The British spelling of the title aside, this was the sketch that finally spoke to me. I gave her the okay to precede bringing that image to completion for the cover design, which ended up being far more detailed and elaborate. Later, when asking Crowcrumbs about her process, she explained to me, “I start on paper, since it is more gestural, it gives me space to play around and is less committal. It can get messy, basically. Then, once I find an image I like, I take a photo and drop it into ProCreate, which is the poor man’s Photoshop. I use the stylus feature there to redraw the image, I add color and definition. Finally, I transfer it to Photoshop, which I use a limited version of to add the finishing touches, since it allows more layering of the design features than does ProCreate.”
Crowcrumbs emphasized that she used a similar, albeit more lengthy process, for coming to a book cover design for Judgment Day & Other White Lies. She read a manuscript copy of the book I sent her and really tried to process not just what images came from the book itself but how those images might be combined in a way so as to evoke a similar theme. This was why, in the end, that even though I asked for a mostly black-and-white cover with perhaps a little color around the edges that she decided for a full-color cover design.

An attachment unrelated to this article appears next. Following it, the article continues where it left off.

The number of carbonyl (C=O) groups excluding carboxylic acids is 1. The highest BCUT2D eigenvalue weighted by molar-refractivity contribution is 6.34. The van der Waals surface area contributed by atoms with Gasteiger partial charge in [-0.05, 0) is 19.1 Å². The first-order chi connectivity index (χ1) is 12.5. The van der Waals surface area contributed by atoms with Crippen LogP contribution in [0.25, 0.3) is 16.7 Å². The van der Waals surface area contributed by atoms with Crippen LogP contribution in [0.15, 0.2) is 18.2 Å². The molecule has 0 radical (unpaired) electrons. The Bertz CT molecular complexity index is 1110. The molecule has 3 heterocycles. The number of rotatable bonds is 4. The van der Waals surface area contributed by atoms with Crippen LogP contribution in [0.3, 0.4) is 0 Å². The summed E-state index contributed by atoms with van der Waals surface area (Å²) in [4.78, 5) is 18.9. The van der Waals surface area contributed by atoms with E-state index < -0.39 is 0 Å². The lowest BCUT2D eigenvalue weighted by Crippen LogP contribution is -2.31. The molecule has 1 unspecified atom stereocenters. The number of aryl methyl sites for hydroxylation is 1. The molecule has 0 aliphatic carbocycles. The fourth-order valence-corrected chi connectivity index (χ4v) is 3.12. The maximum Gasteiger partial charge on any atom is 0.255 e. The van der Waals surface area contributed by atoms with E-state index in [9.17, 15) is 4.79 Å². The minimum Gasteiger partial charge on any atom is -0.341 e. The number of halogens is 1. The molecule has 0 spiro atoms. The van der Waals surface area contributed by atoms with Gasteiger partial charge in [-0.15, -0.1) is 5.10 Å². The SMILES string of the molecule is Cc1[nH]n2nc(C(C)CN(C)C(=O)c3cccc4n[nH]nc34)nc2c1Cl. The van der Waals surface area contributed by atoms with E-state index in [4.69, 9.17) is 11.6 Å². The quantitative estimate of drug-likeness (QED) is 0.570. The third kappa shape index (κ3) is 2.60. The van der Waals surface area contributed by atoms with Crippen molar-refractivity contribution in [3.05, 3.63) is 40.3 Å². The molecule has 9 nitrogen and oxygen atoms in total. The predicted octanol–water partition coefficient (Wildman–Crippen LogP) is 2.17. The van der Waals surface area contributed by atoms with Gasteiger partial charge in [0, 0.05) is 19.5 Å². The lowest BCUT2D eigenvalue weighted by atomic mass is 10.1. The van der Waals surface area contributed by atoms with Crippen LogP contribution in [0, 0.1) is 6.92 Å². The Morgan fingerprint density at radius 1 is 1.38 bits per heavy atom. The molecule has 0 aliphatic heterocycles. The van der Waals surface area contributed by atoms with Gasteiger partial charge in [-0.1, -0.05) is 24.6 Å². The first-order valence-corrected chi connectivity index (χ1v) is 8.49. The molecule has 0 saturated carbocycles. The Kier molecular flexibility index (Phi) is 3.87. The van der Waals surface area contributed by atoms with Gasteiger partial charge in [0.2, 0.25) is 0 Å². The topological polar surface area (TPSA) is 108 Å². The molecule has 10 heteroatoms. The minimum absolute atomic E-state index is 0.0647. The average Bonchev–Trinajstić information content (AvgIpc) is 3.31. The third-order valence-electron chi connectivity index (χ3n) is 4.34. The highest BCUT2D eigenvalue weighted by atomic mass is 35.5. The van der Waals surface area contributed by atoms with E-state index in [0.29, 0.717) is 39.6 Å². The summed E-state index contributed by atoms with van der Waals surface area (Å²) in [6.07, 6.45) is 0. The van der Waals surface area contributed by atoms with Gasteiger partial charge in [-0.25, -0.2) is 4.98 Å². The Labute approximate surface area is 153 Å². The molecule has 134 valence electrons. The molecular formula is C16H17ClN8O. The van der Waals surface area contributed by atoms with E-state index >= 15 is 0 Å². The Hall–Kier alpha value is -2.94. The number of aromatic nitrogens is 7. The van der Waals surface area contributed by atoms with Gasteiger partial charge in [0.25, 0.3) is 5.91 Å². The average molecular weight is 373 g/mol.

“I just didn’t think the black-and-white version,” Crowcrumbs explained, “or the later version I made, where the monkey was a traditional brown, were fully hitting on the surrealism I encountered in the book. Your stories pop off the page by flaunting expectations, and I wanted a color scheme that did the same. This was why I went with a traditional orange for the vase and used it on the monkey too while using the more surreal greens and blues and starry sky elements in the background.”

I was thrilled with it when she sent me the initial proof and believed this was where she really came through in taking ownership of the image, as I told her she had free rein to do, since she was the artist and I was the writer. I trusted her skill and trusted her as a person, us being friends for years and all (and in the same online book club together to protect our sanity during the pandemic).